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The Rumor Mill: Roe V Wade Overturned

Hayden Dietz ~ News Editor

In an initial draft written by Justice Samuel Alito which was prematurely leaked to the media, stated that the supreme court had decided to overturn the 1973 Roe v. Wade decision. The previous decision determined that it was unconstitutional to deny women access to abortion. Based on an interpretation of the 14th amendment that saw abortion as something women had an access to under the ground of privacy. The decision was somewhat changed in the 1992 Planned Parenthood vs. Casey decision, which granted states more power to restrict abortion. 

Alito wrote that the Roe v. Wade decision was egregiously wrong from the start.” “It is time to heed the Constitution and return the issue of abortion to the peoples elected represenatives.”  

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Dear Critograph, Thank You.

Hunter Epperson ~ Copy-Desk-Chief

Photo of The Critograph team at the University of Lynchburg. Photo taken by Declan Austin. 

As I wrote this piece, my final story for the Critograph, I will admit, it was a very bittersweet moment, especially trying to say goodbye to an organization that has given me so much. 

In August 2020, my friend Kelli Carter told me to reach out to Dr. Ghislaine Lewis about joining The Critograph team to get my hands into journalism work; since I have changed my communication studies emphasis from social influence to journalism. 

As time went on, I reached out to Dr. Lewis about possibly joining The Critograph team as a volunteer staff writer, and I remember my  virtual interview with her and Grace Cavanaugh and subsequently being offered the job as a staff writer.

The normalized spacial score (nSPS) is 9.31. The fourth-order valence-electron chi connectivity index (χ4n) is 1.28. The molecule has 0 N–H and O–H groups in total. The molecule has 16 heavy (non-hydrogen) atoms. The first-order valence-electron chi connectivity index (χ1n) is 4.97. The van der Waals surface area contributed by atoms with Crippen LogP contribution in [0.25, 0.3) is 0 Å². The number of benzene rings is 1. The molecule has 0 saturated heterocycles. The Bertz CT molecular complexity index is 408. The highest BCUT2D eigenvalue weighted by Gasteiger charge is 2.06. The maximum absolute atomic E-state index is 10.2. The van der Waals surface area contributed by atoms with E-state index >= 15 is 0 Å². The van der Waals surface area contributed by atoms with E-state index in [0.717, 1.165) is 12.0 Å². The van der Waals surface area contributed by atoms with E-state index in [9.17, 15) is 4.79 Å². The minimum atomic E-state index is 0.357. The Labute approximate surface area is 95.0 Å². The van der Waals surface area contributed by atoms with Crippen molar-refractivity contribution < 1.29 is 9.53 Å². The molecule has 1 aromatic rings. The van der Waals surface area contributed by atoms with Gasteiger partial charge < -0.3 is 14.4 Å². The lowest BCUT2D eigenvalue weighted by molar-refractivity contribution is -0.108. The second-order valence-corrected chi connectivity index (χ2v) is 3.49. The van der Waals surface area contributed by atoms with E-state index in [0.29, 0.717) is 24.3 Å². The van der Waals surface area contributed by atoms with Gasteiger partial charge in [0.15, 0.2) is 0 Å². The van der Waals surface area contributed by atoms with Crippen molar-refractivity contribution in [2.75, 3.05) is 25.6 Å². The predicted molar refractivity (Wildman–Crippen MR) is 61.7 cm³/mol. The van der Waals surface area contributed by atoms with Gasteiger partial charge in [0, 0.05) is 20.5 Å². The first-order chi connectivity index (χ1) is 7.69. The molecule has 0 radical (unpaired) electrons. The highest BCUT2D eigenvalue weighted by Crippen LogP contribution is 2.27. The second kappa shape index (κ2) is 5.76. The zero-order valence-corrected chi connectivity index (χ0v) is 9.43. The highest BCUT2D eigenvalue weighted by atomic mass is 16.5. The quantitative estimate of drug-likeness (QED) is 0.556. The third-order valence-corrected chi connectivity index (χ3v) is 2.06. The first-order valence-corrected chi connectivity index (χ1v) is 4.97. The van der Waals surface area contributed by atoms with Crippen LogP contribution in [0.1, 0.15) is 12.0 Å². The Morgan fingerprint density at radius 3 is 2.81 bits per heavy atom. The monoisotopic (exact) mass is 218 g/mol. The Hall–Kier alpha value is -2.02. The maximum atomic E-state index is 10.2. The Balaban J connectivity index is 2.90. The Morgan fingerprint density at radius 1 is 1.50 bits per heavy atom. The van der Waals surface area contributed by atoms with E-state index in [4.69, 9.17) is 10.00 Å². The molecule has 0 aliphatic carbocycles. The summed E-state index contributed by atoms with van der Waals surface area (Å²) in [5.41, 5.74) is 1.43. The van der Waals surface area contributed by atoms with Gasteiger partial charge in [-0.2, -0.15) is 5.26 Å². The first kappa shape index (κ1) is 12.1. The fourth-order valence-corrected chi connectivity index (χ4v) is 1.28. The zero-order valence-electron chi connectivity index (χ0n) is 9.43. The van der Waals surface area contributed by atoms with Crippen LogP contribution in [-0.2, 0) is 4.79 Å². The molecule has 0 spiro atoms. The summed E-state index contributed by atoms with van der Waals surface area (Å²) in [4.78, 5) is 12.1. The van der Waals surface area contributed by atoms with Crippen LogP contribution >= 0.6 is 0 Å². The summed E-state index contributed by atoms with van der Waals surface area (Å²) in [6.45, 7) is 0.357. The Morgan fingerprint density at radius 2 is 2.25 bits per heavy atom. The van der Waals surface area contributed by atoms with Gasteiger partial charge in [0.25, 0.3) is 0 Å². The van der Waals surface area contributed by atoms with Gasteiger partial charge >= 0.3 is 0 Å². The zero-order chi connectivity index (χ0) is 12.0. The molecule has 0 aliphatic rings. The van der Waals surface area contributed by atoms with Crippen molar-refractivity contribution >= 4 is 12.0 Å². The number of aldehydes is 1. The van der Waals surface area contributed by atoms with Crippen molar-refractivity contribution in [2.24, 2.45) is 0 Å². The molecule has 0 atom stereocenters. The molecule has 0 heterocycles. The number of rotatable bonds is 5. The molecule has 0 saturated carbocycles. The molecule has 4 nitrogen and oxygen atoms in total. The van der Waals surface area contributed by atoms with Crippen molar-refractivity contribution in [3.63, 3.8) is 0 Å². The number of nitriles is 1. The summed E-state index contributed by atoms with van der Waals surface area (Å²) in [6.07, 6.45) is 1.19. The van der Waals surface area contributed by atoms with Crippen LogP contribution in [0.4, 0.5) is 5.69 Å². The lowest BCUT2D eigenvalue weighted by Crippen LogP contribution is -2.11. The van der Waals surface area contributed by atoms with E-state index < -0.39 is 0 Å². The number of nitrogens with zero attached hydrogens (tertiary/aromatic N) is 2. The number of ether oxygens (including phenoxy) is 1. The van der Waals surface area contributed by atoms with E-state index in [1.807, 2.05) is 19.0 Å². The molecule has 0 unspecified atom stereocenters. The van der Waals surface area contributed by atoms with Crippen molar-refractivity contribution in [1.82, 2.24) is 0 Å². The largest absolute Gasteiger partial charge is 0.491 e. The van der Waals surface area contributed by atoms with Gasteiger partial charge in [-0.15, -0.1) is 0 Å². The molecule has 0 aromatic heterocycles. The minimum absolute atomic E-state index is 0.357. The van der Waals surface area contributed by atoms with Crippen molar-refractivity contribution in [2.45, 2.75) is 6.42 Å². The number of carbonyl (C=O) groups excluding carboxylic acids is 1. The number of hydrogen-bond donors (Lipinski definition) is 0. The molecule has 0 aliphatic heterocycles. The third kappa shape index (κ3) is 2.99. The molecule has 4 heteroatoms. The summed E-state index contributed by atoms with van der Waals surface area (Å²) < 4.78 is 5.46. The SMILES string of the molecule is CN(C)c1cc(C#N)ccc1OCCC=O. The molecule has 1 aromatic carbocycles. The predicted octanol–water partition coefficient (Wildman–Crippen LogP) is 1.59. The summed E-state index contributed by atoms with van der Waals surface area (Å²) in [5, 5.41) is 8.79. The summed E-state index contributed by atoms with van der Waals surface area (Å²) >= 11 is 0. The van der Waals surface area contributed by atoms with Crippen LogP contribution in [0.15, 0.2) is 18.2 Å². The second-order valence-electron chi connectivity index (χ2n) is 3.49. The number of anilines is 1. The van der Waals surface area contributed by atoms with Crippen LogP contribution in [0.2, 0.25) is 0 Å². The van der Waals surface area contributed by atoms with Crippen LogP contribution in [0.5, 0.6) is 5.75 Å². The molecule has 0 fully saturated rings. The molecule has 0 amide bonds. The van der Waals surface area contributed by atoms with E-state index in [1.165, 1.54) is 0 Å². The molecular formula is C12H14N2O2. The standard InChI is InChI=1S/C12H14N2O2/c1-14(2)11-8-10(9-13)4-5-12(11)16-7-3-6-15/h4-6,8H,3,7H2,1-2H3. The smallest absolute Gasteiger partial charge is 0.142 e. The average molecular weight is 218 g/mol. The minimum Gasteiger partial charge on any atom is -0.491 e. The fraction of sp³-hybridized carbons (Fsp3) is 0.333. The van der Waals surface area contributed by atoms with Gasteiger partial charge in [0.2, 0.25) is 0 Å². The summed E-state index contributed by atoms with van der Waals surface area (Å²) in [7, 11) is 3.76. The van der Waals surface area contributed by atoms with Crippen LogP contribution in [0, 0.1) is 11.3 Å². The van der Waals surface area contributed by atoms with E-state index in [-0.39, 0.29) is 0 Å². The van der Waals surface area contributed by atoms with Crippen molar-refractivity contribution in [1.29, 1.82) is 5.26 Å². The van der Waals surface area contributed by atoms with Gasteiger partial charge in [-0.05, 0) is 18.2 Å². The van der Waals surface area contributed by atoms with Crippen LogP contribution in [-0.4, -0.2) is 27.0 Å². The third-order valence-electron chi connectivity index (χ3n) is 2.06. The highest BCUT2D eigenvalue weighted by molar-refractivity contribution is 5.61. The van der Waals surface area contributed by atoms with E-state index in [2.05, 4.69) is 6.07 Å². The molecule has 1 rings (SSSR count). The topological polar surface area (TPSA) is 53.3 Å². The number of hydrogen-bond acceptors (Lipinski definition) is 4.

I remember when I wrote my first journalism article, with no prior experience, and Dr. Lewis ripped it apart.

She provided me feedback, and sat down with me to help me learn from my mistakes, which I am grateful for, and it truly did help transform me into the writer I am today.

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Emmanuel Macron Wins France’s Presidential Election

Hayden Dietz ~ News Editor

https://www.bbc.com/news/world-europe-61061230

French elections were held between Emmanuel Macron and Marine Le Pen. 

As expected, right wing insurgent Marine Le Pen was defeated by the incumbent President of France Macron. 

Macron was a victim of extremely unpopular approval and the yellow vest protests last year, so despite his victory it is unlikely that he will have any easier time governing. 

Le Pen gained eight points on Macron since the last election, and while no polling suggesting that Le Pen would win this election it was universally agreed that Le Pen has received a larger amount of the vote than thought possible less than a decade ago.

Despite this, Macron defeated Le Pen by a margin of more than ten points, 41% of the vote going to Le Pen and 58% going to Macron.